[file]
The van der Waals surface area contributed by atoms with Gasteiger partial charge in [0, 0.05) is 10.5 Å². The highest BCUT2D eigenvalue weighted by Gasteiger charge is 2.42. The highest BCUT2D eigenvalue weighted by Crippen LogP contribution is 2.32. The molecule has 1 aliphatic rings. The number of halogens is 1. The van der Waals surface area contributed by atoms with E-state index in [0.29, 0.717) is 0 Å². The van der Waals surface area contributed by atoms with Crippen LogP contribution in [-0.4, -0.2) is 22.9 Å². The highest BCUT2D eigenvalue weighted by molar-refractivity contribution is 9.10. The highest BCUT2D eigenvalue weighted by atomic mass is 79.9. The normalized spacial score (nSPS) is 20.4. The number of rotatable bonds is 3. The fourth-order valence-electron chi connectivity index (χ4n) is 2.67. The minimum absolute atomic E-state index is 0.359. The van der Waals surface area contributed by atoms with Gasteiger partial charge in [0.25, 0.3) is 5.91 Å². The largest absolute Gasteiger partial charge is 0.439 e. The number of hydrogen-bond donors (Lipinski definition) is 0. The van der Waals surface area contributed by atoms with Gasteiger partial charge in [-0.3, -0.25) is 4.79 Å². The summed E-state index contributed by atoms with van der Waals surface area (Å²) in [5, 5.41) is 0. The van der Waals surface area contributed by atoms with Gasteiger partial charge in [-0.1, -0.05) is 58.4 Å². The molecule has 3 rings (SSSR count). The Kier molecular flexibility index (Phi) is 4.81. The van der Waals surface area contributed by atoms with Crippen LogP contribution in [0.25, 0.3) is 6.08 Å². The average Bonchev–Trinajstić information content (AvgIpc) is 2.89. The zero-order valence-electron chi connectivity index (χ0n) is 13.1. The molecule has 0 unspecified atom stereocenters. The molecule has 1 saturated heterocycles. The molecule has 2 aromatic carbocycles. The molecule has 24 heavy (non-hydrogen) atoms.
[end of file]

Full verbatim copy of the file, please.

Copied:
The van der Waals surface area contributed by atoms with Gasteiger partial charge in [0, 0.05) is 10.5 Å². The highest BCUT2D eigenvalue weighted by Gasteiger charge is 2.42. The highest BCUT2D eigenvalue weighted by Crippen LogP contribution is 2.32. The molecule has 1 aliphatic rings. The number of halogens is 1. The van der Waals surface area contributed by atoms with E-state index in [0.29, 0.717) is 0 Å². The van der Waals surface area contributed by atoms with Crippen LogP contribution in [-0.4, -0.2) is 22.9 Å². The highest BCUT2D eigenvalue weighted by molar-refractivity contribution is 9.10. The highest BCUT2D eigenvalue weighted by atomic mass is 79.9. The normalized spacial score (nSPS) is 20.4. The number of rotatable bonds is 3. The fourth-order valence-electron chi connectivity index (χ4n) is 2.67. The minimum absolute atomic E-state index is 0.359. The van der Waals surface area contributed by atoms with Gasteiger partial charge in [0.25, 0.3) is 5.91 Å². The largest absolute Gasteiger partial charge is 0.439 e. The number of hydrogen-bond donors (Lipinski definition) is 0. The van der Waals surface area contributed by atoms with Gasteiger partial charge in [-0.3, -0.25) is 4.79 Å². The summed E-state index contributed by atoms with van der Waals surface area (Å²) in [5, 5.41) is 0. The van der Waals surface area contributed by atoms with Gasteiger partial charge in [-0.1, -0.05) is 58.4 Å². The molecule has 3 rings (SSSR count). The Kier molecular flexibility index (Phi) is 4.81. The van der Waals surface area contributed by atoms with Crippen LogP contribution in [0.25, 0.3) is 6.08 Å². The average Bonchev–Trinajstić information content (AvgIpc) is 2.89. The zero-order valence-electron chi connectivity index (χ0n) is 13.1. The molecule has 0 unspecified atom stereocenters. The molecule has 1 saturated heterocycles. The molecule has 2 aromatic carbocycles. The molecule has 24 heavy (non-hydrogen) atoms.